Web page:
I attended my second ever protest this past Sunday. This one really was more of a celebration, just as it was billed. Any anger was channeled into inspirational rhetoric, and the short speeches were effective.
I arrived about 45 minutes after the starting time. (I work on Sundays.) A table was set up in front of the county courthouse, laden with opportunities to write postcards that would be mailed to politicians and to sign posters that would be displayed at other gatherings. I arrived and held up my sign--which in my involvement I forgot to photograph--that reads "Another straight Christian for equal rights for all." It is double the size of my previous sign. As soon as I held it up, a woman approached me with her hand extended and said, "Me too!"
LuAnn Conaty, a PFLAG parent, and I talked for quite a bit. Her story is one I hear over and over again: she believed that homosexuality was a sin until she realized she knew someone who was gay. In her case, it was her son. Knowing and loving someone who is gay led her to explore and deal with her faith issues. She was one of the founding board members of SoulForce.
This was a small and friendly gathering; it appeared that forty to fifty people attended over the afternoon, the most at the midway point. Then Zachary Hart of Indy Impact introduced himself and gave a rousing talk before and after playing a podcast of Obama's HRC speech. Other speakers gave short talks, all of them more inspiring than our president.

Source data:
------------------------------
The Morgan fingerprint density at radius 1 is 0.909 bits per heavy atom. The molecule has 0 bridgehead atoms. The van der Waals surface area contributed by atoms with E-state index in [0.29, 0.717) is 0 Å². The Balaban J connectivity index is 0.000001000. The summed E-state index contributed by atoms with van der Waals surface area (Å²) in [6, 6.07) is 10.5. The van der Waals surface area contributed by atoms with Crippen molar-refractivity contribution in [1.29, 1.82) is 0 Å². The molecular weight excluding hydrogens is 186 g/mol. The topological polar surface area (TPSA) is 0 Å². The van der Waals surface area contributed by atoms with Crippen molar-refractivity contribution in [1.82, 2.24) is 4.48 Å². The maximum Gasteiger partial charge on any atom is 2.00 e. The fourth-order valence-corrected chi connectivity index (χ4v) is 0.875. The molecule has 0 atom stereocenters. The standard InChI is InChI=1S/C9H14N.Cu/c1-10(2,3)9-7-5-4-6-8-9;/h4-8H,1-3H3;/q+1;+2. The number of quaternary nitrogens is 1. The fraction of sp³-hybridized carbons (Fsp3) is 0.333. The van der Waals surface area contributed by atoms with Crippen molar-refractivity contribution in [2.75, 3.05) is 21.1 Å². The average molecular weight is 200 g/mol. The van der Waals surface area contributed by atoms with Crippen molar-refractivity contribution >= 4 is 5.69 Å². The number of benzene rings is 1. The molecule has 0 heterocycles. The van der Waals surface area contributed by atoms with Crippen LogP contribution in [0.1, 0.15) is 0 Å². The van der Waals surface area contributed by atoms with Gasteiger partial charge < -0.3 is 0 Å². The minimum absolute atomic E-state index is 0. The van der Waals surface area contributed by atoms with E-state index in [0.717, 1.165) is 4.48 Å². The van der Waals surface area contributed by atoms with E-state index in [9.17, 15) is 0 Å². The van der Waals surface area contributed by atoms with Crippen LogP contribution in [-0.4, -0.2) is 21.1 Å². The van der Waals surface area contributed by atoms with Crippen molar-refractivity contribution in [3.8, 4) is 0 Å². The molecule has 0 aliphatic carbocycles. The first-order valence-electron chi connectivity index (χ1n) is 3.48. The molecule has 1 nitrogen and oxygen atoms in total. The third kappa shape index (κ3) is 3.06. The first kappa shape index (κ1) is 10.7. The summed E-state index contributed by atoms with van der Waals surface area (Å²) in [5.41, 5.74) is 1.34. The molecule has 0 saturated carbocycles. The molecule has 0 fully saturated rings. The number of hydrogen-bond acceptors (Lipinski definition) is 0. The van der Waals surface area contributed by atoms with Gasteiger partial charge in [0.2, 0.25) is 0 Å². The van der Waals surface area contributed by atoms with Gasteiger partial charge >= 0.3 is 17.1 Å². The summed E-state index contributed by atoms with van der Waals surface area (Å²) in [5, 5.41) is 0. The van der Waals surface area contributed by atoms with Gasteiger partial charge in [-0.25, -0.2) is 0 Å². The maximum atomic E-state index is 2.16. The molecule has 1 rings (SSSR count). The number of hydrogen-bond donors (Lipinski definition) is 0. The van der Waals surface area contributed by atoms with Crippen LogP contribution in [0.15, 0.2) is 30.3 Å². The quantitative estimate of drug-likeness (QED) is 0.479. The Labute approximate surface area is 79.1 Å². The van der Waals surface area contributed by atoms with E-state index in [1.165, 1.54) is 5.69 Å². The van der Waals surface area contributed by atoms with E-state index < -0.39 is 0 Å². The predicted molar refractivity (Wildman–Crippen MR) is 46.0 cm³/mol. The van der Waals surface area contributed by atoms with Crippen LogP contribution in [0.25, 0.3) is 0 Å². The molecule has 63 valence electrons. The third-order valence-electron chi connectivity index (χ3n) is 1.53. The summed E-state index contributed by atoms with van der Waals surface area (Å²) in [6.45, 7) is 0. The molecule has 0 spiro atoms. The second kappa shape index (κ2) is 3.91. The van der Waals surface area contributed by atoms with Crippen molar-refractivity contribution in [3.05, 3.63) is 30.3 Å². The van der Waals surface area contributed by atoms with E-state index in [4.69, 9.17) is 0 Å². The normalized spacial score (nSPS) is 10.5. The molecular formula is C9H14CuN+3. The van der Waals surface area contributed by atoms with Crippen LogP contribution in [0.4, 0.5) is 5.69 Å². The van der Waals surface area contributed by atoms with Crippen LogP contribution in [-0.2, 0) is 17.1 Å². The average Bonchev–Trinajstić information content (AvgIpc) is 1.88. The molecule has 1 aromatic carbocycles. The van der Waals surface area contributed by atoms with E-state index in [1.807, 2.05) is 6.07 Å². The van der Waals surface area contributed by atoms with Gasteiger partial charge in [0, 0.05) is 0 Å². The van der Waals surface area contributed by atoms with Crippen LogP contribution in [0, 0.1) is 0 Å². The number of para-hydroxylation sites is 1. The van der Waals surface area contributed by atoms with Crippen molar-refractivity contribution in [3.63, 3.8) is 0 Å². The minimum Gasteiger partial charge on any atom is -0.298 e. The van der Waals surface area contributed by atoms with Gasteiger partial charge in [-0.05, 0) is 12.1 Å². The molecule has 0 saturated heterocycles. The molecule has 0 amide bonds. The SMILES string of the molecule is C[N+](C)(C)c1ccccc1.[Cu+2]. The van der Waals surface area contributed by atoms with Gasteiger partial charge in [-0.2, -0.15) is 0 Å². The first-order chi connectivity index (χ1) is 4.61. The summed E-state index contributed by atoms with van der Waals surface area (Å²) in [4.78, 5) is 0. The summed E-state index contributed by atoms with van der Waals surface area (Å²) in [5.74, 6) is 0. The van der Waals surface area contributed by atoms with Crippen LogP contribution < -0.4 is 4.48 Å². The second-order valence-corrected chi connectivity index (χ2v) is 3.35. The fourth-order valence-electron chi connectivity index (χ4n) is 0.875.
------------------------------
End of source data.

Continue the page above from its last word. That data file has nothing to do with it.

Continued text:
The talks that meant the most to me were those that told their stories. LuAnn related her narrative again, this time to the crowd. A young man later sat next to me on the wall and told me about his coming out that ultimately ended well.
The rousing talks have their place, especially for those who need no more reasons to believe. But the stories give us pictures in our heads, and straight people need to hear them first before they will be willing to examine their cultural bias. Heartfelt stories will move them to step out of their comfort zone to reconsider their complacency or prejudice.
You will hear this a lot from me, because I truly believe it is key to the success of the campaign for equality: Tell your story. Tell your story. Tell your story.
I am--mine and yours.